The news has been filled lately with automobile defects and recalls, including
problems with faulty ignition switches, tires, and airbags. Despite these
safety issues, the Insurance Institute for Highway Safety (IIHS) has provided
Top Safety Pick and Top Safety Pick+ awards to 71 vehicles in 2015 (33
Top Safety Pick+ and 38 Top Safety Pick). That is an increase of 32 vehicles
receiving the two awards from the same time last year. This extensive
list of Top Safety Picks indicates that car safety is evolving rapidly.
Consumers have more vehicles to choose from that earn the Institute’s
top safety awards than ever before.
The list of Top Safety Pick winners is longer in 2015 because automakers
are altering vehicles to get the best ratings. Companies are improving
small overlap crash protection and adding front crash prevention systems
to more mainstream and affordable automobiles.
So exactly what features does a vehicle need to earn the highest IIHS safety
rating, Toy Safety Pick+? In 2015, a motor vehicle must have available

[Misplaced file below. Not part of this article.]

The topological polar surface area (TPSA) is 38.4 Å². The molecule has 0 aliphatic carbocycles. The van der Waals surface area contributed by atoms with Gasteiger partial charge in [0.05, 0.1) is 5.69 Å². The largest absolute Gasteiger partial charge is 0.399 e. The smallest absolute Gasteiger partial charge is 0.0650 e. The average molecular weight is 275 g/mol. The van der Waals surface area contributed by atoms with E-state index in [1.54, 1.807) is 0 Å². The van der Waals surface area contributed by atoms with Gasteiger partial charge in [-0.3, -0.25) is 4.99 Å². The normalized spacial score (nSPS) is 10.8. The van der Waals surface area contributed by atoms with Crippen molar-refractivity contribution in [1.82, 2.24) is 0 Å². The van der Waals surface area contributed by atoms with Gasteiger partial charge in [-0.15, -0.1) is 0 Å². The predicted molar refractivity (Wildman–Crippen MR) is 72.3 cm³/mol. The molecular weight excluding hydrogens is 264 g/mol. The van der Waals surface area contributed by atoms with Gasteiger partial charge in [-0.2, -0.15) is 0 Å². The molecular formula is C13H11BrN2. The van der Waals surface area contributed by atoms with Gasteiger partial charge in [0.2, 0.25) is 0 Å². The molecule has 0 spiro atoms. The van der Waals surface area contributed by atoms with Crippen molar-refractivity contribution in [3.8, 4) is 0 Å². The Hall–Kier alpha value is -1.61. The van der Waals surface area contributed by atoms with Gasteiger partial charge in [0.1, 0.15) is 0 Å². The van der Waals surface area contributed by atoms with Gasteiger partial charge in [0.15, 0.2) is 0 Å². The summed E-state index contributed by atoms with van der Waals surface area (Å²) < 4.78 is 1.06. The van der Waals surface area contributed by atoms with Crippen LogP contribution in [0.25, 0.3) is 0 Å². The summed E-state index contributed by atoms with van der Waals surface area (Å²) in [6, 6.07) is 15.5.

an automatic braking system that is effective in the IIHS tests at 12
and 25 MPH. Typically, these systems first alert drivers if they detect
an impending collision. If the driver fails to respond, then the brakes
are applied automatically. These features act as a second set of eyes
for the driver and often prevent serious collisions.
In 2012, the IIHS began a new, tougher frontal crash test: the small overlap
test. At first, many vehicles earned poor ratings, but automakers rose
to the challenge and now there are vehicles in nearly every price category
and size that earn good or acceptable ratings. For instance, the Toyota
Rav4 improved in the small overlap frontal crash test to a good rating
in 2015, compared to a poor 2014 rating.
Top Safety Pick winners are the vehicles that perform the best in the
Institute’s five crash tests, representing the most common types of crashes:
- Front Small Overlap: Imitates a crash in which the front corner of an automobile
collides with another object.
- Front Moderate Overlap: 40% of the total width of the automobile crashes
into a barrier on the front corner of a vehicle.
- Side Impact: Tests vehicle safety when struck on the driver side by a SUV-like
structure traveling at 31 MPH.
- Rollover: Roof strength is tested by applying force to one side of the
vehicle’s roof at a constant speed.
- Rear Impact: Mimics a rear-end crash in which a motionless vehicle is hit
by another vehicle of the same weight traveling at 20 MPH.
So while manufacturing companies have announced countless defects and recalls
in recent months, vehicle safety is improving nonetheless. Thankfully,
state of the art safety doesn’t have to cost a lot of money. Many
of the safest vehicles on the road are affordable sedans, SUVs, and minivans.
For a full list of vehicle IIHS ratings, visit